Interviewers: Klara Lazok and Viktoria Kutasi
Date of interview: November 2004 - May 2005
Unfortunately, Erzsebet Barsony passed away before finalizing the interview; therefore the last specifications were made with the help of her niece, Erzsebet Sandor.
In the text her additions appear in italics in round brackets. The introduction about Erzsebet Barsony and her surroundings is also her work. Hereby we would like to thank her for her kind help.
The only room of the apartment in Ferencvaros is full of former middle- class furniture and carpets. Noticeably they were brought here from a larger apartment.
They are the pieces of a suite made between the two world wars: a chest of drawers combined with a desk, a glass cabinet, a round table with four velvet covered chairs around it.
The carpets, like the objects in the glass cabinet, are not as precious as showy. They represent a former middle-class milieu, which Aunt Bizsu has never really been part of in her entire life.
Aunt Bizsu is a very old, wizened - because of her countless illnesses - woman, with short, snow-white hair and a searching goblin look.
She has poor eyesight and besides one of her eyes is smaller than the other, so her forced looking creates the impression in the person sitting across her that Aunt Bizsu is going to reveal her, and draw even the most hidden secret out of her.
Her lively, sparkling look reflects the lively, sparkling mind, which is a rare gift at the age of 95. Moving is difficult for her: she uses a walking stick, but she doesn't use it at home.
She is self-supporting, as far as she can; she doesn't ask anyone's help. She spends most of the day in the rocking chair near the table: Mici, the cat in her lap, the remote control of the television in her hand.
She watches the Spektrum, National Geographic and Romantic channels. She listens to the television with headphones, so she doesn't disturb the neighbors.
Hanging above her head, in a big black frame is the picture of her 15-year-old son, lost in Auschwitz.
- Family background
I don't know exactly where any of my ancestors came from, but surely they were all from Hungary. I know this, because for some years at the beginning of World War II, Hungarian citizenship had to be proved, because there were people who were not Hungarian citizens when Hitlerism began [see anti- Jewish laws in Hungary] .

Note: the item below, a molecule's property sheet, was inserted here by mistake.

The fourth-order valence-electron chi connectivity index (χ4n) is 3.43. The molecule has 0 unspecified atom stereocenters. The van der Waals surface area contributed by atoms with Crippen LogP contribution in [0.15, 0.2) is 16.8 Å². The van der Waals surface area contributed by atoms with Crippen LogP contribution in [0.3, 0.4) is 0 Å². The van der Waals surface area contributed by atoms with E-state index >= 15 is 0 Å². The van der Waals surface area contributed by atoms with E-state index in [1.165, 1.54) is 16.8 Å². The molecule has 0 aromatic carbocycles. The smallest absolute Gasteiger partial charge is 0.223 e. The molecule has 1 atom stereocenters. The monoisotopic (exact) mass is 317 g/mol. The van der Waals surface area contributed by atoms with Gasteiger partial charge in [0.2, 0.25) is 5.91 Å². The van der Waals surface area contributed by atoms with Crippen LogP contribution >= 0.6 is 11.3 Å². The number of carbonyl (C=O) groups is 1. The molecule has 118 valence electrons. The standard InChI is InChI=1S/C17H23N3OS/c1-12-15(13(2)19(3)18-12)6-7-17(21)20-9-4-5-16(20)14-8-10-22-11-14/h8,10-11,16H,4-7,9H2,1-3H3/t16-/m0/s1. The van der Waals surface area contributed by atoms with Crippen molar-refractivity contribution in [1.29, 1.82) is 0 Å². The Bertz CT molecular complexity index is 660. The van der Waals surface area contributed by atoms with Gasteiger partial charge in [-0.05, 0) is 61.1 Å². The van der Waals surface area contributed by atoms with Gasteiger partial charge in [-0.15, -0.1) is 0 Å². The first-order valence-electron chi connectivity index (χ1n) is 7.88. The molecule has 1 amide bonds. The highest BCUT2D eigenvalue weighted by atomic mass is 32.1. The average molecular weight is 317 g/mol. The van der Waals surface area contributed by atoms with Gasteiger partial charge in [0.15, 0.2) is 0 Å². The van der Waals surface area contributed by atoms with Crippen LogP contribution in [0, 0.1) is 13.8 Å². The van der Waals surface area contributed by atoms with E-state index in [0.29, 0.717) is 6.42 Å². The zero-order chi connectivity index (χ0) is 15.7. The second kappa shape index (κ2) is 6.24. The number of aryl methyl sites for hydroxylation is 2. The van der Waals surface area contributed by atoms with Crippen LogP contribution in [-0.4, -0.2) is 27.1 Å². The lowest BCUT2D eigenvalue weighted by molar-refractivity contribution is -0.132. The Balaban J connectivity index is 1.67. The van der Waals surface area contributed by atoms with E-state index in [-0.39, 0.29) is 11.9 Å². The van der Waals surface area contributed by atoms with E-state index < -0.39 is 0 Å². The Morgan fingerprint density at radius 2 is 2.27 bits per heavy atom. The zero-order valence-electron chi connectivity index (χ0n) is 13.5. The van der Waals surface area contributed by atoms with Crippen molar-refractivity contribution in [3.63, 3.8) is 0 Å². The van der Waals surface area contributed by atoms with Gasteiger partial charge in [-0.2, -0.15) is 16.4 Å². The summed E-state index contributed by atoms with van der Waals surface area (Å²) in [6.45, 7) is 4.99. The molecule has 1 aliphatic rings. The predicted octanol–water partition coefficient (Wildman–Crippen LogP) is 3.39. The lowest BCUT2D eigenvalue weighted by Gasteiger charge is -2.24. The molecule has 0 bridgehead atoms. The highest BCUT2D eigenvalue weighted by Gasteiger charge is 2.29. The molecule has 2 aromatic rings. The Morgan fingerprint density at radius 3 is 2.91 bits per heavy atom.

That's why I know that my father was born here in Hungary. Of my great-grandmother, my maternal grandmother's mother I only remember that she couldn't speak Hungarian. Well in Hungary only German was spoken in former times.
[This is an exaggeration of course; it is only true about part of the Jewry in Hungary]. I met her at my grandmother's; she always went there to visit. I couldn't converse with her, she talked to me in German, and I talked to her in Hungarian. She wore a small hat with a ribbon on her head.
This is how I remember her. I only knew her of my great-grandmothers, and her sister. I didn't know any other great-grandparents. I don't know where my grandparents were born, and if they had ever lived elsewhere outside of Budapest, I only know that my father was born in Halabor [today Ukraine].
My grandfather was called Samuel Bauer, my grandmother Leni Weiss. He probably didn't go to school at all. I remember that he used to go to the cinema with my mother, and she read the subtitles for him.
My paternal grandmother and my later stepmother's mother were sisters. It's interesting, that one of the sisters magyarized her name, she was called Eugenia Feher, but the other one, my paternal grandmother Leni Weiss didn't. They had a brother, Uncle Jentli [Jozsef Feher].
My paternal grandparents lived in the same house with us. My grandmother lived on the first floor, we lived on the second. My grandmother kept a maid, too. My grandmother was 63 years old when she died, but I only remember, that the maid used to lace up her shoes, help her to get dressed, and I found her very old.
Now, at age 96, I don't feel as powerless as that 63-year-old woman was. I still put on my shoes alone and don't let myself be dressed. My grandparents were religious, managed a kosher household, had a kosher kitchen and observed the holidays.